For 13 days the three talk, surrounded by their diplomatic and military advisors, cut off from the rest of the world.

They sketch out and discuss 23 versions of an eventual peace accord, making countless revisions.

The negotiations continue into the night and at times the summit teeters on the edge of breakdown. Carter is in a constant back-and-forth between Sadat and Begin.

Eventually, it all comes together.

Warm embrace

Sadat and Begin sign the Camp David Accords on Sept 17, a determined Carter pushing negotiations until the very last minute. The two foes embrace, stunning the world.

There are two documents: the “Framework for Peace in the Middle East”, which outlines the basis of a peace settlement between Israel and its Arab neighbours, and “Framework for the Conclusion of a Peace Treaty between Egypt and Israel”.

Included are “side letters” confirming that Egypt and Israel remain in disagreement on the status of the holy city of Jerusalem and on the future of the West Bank and Gaza Strip.

From Nobel to assassination

Other Arab nations are enraged with Egypt, believing that the truce agreed by the military and political heavyweight, also the historical leader of pan-Arabism, has upended the regional balance of power in favour of Israel.

They protest that the deal ignores the Palestine Liberation Organisation and the rights of the Palestinian people.

In November, Sadat and Begin win the Nobel Peace Prize for their efforts at Camp David.

In Washington on March 26, 1979, they sign the first Arab-Israeli peace treaty, which sets the terms for Egypt recovering the Sinai from Israel in 1982.

Arab countries slam the treaty as a “separate peace” and a betrayal, and break off relations with Egypt, suspending it from the Arab League.

Sadat, also criticised in his own country, is assassinated in October 1981.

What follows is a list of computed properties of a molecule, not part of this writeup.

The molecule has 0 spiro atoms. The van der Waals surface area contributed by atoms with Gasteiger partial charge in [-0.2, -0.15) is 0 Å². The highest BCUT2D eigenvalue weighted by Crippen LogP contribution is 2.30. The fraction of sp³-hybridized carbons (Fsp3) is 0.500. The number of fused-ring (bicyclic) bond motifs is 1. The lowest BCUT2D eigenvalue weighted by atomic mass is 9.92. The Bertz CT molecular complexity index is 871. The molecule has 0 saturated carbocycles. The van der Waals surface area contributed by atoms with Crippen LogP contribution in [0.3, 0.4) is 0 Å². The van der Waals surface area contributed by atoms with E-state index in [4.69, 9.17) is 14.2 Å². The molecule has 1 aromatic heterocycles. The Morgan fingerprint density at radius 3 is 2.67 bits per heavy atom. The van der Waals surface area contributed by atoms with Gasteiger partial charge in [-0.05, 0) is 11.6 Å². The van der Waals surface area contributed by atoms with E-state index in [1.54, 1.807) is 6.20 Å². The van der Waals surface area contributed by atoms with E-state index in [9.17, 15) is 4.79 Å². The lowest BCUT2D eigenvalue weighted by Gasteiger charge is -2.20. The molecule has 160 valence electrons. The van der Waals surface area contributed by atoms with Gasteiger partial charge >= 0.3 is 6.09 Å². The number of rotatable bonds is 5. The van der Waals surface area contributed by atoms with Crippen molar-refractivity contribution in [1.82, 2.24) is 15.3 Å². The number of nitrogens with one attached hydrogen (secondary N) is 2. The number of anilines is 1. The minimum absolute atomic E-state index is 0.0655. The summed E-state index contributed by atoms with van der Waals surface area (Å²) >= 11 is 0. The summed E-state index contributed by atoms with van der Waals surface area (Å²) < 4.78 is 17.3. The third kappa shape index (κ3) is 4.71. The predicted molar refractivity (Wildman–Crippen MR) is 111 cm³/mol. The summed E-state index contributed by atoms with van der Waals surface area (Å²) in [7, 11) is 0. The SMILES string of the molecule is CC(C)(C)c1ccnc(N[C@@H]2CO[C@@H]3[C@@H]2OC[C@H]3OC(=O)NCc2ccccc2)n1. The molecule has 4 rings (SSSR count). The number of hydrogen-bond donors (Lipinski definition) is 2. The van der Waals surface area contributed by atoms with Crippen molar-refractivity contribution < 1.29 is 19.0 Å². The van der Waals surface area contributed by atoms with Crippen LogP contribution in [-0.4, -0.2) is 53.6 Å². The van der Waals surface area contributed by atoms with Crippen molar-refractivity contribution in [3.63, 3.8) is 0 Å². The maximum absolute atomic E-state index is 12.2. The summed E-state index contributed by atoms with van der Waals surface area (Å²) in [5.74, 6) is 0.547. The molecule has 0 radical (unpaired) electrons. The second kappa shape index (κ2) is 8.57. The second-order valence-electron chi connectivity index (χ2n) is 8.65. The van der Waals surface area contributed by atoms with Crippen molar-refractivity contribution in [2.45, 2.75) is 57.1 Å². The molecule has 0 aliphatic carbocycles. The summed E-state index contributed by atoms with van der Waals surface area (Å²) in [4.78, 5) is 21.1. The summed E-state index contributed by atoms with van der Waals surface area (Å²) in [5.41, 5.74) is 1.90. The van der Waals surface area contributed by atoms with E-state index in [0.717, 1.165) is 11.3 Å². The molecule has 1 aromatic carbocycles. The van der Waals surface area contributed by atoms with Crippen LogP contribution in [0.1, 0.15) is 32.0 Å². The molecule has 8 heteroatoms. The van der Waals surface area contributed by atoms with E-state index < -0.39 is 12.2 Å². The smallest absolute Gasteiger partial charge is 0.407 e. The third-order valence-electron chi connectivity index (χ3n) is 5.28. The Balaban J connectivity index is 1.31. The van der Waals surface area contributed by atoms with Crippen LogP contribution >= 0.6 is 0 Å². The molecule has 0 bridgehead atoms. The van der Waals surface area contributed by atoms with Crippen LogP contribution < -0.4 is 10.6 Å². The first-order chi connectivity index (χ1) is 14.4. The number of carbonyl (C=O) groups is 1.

In 1994, Jordan becomes the second Arab nation to normalise ties with Israel. — AFP

Mideast peace hopes at Camp David 40 years ago

PARIS: Four decades ago the leaders of Israel and Egypt reached a deal at an epic summit that led to the first peace treaty between the Jewish state and an Arab nation.

The Camp David Accords, thrashed out over days of talks hosted by then US president Jimmy Carter, were signed on Sept 17, 1978.

Here is a look back at that key moment in history.

Series of wars

In 1973, Egypt and Syria launch a surprise attack on Israel with the aim of forcing it to return territory seized from them in 1967.

Egypt makes a significant advance, even though it is eventually repelled.

Empowered, it agrees to attend a peace conference called in December in Geneva under the auspices of the United States and Soviet Union.

It brings Israelis and Arabs together for direct negotiations for the first time. Syrians and Palestinians do not attend, however, and the meeting adjourns.

First Arab leader in Israel

On Nov 9, 1977 Egypt’s president Anwar Sadat announces — to the general surprise of all — that he is prepared to visit Israel in a bid for peace.

“I am ready to go to the end of the world if this would prevent the wounding, let alone the killing, of a soldier or an officer,” he says.

After receiving a formal invitation from Israeli prime minister Menachem Begin, Sadat arrives in Jerusalem on Nov 19, making the first visit by an Arab head of state to the Jewish nation.

Sadat shakes hands with his foes in the Israeli leadership and calls for a “just and permanent peace” in the entire region.

But it takes 10 more months of tough diplomatic exchange before further negotiations can take place.

Agreement at Camp David

In August 1978, Carter invites Sadat and Begin to meet in the United States.

Their summit gets underway on Sept 5 at Camp David, the presidential weekend retreat 100km from Washington, in a forested area with about 20 chalets.

For 13 days the three talk, surrounded by their diplomatic and military advisors, cut off from the rest of the world.

They sketch out and discuss 23 versions of an eventual peace accord, making countless revisions.

The negotiations continue into the night and at times the summit teeters on the edge of breakdown. Carter is in a constant back-and-forth between Sadat and Begin.